• Practically no crime – there have been a few break-ins, but for the most part there is never crime.
  • Close to nature – easy to to take the snowmobile out or go skiing, no need to use a trailer.
  • Many outdoor activities – fishing, hunting, skiing, snowmobiling.
  • “Homey” – everyone knows everyone and takes care of themselves. People will visit each other in their homes to talk.


  • Lack of work – most work is in the nearest large city that is a 45 minute drive.
  • Loneliness – the feeling of loneliness can gradually set in and, in my experience, trigger worry and panic attacks.
  • Lack of activities – there is lack of activity partly because the Swedes tend to be quiet people, but there is also less selection of activities which is understandable. Example, the nearest large city has dance, yoga, club nights, etc. whereas where I am located there is only yoga and workout sessions.
  • Minimal transportation – there is a bus that goes to the nearest large town and returns twice a day. There is also a taxi service but it is fairly expensive since it is such a long drive.
  • Far from health services – not good when there’s a health problem.
  • Less community unity, poor networking – less business means less of the “competitive” edge, hence people tend to do poorly at communicating and networking.

Thankfully I have been able to return to the US for months at a time where I recuperate from living in a small town. When I first returned to the US I said there is no way I could live in the small village longer, but after being in the states for over a month, I began missing my partner and went back. Surprisingly, I have had a bit more patience every time I have returned back to my small Swedish village. I’ve been back in Sweden my fourth time now and I feel a bit more settled and accustomed to small town living.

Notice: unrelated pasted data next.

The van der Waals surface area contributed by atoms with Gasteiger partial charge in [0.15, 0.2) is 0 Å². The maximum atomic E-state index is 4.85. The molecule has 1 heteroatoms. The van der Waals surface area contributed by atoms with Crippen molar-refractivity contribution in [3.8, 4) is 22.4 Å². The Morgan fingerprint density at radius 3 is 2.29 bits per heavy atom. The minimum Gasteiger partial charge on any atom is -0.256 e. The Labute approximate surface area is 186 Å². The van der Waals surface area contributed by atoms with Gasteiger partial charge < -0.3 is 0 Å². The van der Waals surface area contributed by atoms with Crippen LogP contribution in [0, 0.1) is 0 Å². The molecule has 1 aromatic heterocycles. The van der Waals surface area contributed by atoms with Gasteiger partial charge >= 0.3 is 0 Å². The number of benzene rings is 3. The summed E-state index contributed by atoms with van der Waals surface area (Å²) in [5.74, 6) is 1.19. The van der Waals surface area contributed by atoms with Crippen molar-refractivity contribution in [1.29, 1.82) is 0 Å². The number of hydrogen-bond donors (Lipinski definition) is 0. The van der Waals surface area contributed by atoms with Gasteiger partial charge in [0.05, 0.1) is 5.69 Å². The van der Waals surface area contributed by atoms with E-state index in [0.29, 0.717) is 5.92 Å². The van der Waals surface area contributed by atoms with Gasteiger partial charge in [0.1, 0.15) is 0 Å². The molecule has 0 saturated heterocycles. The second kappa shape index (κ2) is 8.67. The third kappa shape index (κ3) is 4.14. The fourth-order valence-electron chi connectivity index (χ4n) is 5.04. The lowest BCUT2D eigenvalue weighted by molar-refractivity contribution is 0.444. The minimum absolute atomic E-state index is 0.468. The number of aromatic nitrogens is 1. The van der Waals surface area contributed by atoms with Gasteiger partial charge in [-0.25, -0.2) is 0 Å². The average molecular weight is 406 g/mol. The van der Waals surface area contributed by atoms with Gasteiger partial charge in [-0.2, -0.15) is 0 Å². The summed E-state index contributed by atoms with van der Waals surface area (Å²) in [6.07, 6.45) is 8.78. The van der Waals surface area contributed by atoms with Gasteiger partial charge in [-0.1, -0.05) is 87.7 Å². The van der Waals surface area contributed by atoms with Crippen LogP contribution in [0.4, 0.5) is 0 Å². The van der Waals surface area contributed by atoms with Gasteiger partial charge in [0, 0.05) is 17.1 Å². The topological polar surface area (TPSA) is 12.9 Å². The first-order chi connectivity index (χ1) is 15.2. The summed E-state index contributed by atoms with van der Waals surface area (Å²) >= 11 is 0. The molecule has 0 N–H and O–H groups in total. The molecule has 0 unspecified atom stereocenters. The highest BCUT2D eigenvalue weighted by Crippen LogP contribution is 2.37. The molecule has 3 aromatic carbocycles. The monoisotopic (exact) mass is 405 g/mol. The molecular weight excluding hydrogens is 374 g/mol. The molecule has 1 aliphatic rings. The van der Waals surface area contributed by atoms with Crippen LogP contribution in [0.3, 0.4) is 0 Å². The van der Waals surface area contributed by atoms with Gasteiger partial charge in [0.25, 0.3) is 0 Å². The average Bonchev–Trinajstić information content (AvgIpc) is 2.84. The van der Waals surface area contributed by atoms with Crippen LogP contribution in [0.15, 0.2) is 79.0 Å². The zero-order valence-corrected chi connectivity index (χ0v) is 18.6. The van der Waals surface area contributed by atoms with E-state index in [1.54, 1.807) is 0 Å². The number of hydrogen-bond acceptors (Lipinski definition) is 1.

I actually read about a campaign an older woman launched in the UK specifically to warn retirees about the challenges of living in a small town. Like many people, this woman dreamed of moving out of the city and living in a small rural community for peace and relaxation for the remainder of her life. However, once she achieved that dream, she quickly learned living in a rural community was not easy.

She noticed many downsides of living in a rural area as what I did. She noted that it was very pricey to have her car fixed because she had to call a tow truck service that was located in the next nearest large town. She was also lonely and did not encounter people frequently, which impacted her mental state and also made her worry about her health as she aged considering less people were around to keep an eye on her.

Eventually she threw in the towel and decided the rural life was not for her. She moved back to the city and decided to enlighten people about the challenges of living in their small dream villages, which I think is a worthy cause.

The rural Swedish village I am living in has been growing on me, but I do wonder what lies in the future. I am somewhat worried about how I will handle children, if that will ever happen. How will they be entertained in a small village? Will I be driving all the time to the nearest village so they can do activities? How will I make it to the hospital if I am about to give birth? I’ll have to look into answers for those questions!

Thankfully the internet has given be projects, such as this blog, to work on while at home. These projects have kept me entertained when I would most likely be pulling out my hair due to loneliness. At the end of the day, though, there have been ups and downs no matter where I’ve lived.

Lauren Ell is an American blogger born and raised in Southern California and is currently based in Sweden. She discusses Epilepsy, Politics and Fun. Professionally Ell is an Online Marketing Consultant and Virtual Assistant. Connect with her on Facebook and Twitter.